First the BJP pushed for Marathi movies to be screened during prime time in multiplexes; then the Shiv Sena held protests outside Shobhaa De’s South Mumbai home for opposing this. Soon, the Congress too joined the race, with Nitesh Rane announcing plans to allot vada pav handcarts to Maharashtrian women. And now, the RPI (Athawale), a constituent of the NDA, has threatened to agitate if hotels in Maharashtra do not include Marathi cuisine in their menus, besides demanding reservation for women self-help groups for jobs in malls.
Barely seven months after the assembly polls, identity politics is the flavour of Maharashtra politics. The Sena has traditionally pushed the Marathi manoos cause most aggressively but even national parties such as the BJP and the Congress are now doing the same. Author, columnist, and artist Prakash Bal Joshi feels these political parties are “blind to real aspirations of the Marathi speaking population”. Joshi says this population, especially the youth, is looking for financial stability. “Emotive issues won’t cut ice with them,” he says.
Each party has its own set of reasons for pushing this agenda.
For the BJP, the party in power, it is a question of capturing power in Mumbai, whose municipal corporation is the country’s richest. Although the Sena-BJP combine has ruled the BMC for two decades now, the former has always been the bigger partner and controls the finances. The BJP won one assembly seat more than the Sena in Mumbai last year, a feat it had never previously achieved, and party sources confide they have set out to upstage the Sena in the civic polls in 18 more months. The BJP’s regional push came almost immediately after it emerged victorious in the assembly polls. It invoked Marathi pride and Marathi culture at the swearing-in of Devendra Fadnavis last October. Since then, the government has renamed Mumbai film city as Dadasaheb Phalke Chitranagari.
“The BJP is quite clear that there is a fine line distinguishing proposals that seriously look at promoting the Marathi language, creating employment opportunities and seeking the welfare of the Marathi-speaking people (with proposals) merely seeking to earn political brownie points. There is a need to differentiate between Marathi issues and Marathi manoos issues,” says senior BJP leader Vinod Tawde, also the minister for promoting the Marathi language. Tawde has promised to ensure Marathi gets the status of a classical language. “The genuine sons-of-the-soil theory will require that we offer people jobs, and nobody is doing that,” he says.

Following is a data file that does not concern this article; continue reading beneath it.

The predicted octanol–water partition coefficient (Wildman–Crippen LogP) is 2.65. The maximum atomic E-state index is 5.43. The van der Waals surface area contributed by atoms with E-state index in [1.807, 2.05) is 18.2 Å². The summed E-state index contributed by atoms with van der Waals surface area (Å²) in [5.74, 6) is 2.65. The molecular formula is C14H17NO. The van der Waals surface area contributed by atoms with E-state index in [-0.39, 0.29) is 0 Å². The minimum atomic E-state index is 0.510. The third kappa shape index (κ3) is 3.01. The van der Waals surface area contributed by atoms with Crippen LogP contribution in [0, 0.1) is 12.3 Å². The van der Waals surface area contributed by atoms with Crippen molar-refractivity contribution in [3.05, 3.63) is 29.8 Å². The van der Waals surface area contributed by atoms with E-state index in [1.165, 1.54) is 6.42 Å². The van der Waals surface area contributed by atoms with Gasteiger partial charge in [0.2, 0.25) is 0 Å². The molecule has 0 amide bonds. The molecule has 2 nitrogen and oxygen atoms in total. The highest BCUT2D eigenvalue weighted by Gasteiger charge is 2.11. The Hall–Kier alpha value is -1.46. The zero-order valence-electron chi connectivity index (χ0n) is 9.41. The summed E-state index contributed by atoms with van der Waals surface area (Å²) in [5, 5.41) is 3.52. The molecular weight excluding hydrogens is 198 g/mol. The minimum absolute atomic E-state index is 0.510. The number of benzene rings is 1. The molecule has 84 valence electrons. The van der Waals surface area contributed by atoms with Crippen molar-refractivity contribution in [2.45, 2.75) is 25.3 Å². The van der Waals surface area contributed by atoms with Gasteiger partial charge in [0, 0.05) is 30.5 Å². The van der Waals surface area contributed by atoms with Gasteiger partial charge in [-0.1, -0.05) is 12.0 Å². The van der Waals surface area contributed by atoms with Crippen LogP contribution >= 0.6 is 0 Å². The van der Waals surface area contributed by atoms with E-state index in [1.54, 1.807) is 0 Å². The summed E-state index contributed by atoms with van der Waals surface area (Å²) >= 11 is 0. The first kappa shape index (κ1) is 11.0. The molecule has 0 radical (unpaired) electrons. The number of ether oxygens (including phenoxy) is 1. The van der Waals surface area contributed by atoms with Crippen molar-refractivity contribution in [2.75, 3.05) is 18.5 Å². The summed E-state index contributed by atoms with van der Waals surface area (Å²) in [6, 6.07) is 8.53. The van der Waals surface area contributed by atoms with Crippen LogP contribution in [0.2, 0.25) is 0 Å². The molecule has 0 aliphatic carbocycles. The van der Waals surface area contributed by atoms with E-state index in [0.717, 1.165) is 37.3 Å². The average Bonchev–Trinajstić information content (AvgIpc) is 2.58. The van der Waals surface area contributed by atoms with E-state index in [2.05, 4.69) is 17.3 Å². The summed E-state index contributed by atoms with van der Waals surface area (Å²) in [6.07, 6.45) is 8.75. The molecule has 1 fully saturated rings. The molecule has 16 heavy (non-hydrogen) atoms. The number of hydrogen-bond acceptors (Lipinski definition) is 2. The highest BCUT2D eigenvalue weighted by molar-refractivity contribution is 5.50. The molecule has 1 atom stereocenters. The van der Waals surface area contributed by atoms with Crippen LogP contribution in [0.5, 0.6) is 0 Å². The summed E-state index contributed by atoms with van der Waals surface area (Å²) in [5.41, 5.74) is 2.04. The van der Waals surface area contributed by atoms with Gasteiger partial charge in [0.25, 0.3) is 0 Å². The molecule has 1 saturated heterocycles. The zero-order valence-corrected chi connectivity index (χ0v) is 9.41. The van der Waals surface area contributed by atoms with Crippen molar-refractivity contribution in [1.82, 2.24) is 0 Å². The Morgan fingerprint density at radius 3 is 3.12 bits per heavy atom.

Riding almost solely on the Marathi manoos agenda, the Sena had notched up its best performance in the 2014 assembly polls, winning 63 seats although it was overshadowed. Uddhav Thackeray has strategically raised the Gujarat vs Mumbai debate against the BJP’s pro-Marathi agenda. With relations between the allies strained, the Sena has effectively taken the opposition space despite being in government by opposing several government policies. “The sons of the soil know who has been raising genuine issues concerning them. They won’t fall prey to the dirty tricks played by other parties,” says Sena leader Subhash Desai, a minister in the Fadnavis government, also on the committee for coordination between the parties.
Annihilated in Maharashtra, the Congress has planned several efforts in the coming weeks to “connect more” with the Marathi voter, Mumbai Congress chief Sanjay Nirupam says. This comes close on the heels of the party’s five-day Marathi festival to mark Maharashtra Day with cultural and other events. “We need to counter the campaign by the Shiv Sena that they alone are the custodians of Marathi interests. The Shiv Sena has wilfully painted the Congress as being anti-Marathi, but the truth is that while the Sena has taken the vote of the Marathi voter by talking about Marathi asmita, even after 22 years in power in the BMC, they have not tackled the Marathi person’s most basic problems,” Nirupam says. State party chief Ashok Chavan adds, “The Congress has always been supportive of the cause of the bhoomiputra without creating a rift between the sons of the soil and the rest. It was our regime that reserved jobs for sons of the soil.”
Decimated in Mumbai, the NCP feels raising the Marathi manoos pitch will consolidate its base in western Maharashtra. “The migrant population often comes with a set political ideology. This is making parties eye the local population,” says Sachin Ahir, former NCP Mumbai chief.
For the RPI, which sees the emergence of the AIMIM in Dalit belts as a potential threat, the Marathi cause is a means of tapping non-Dalit voters.
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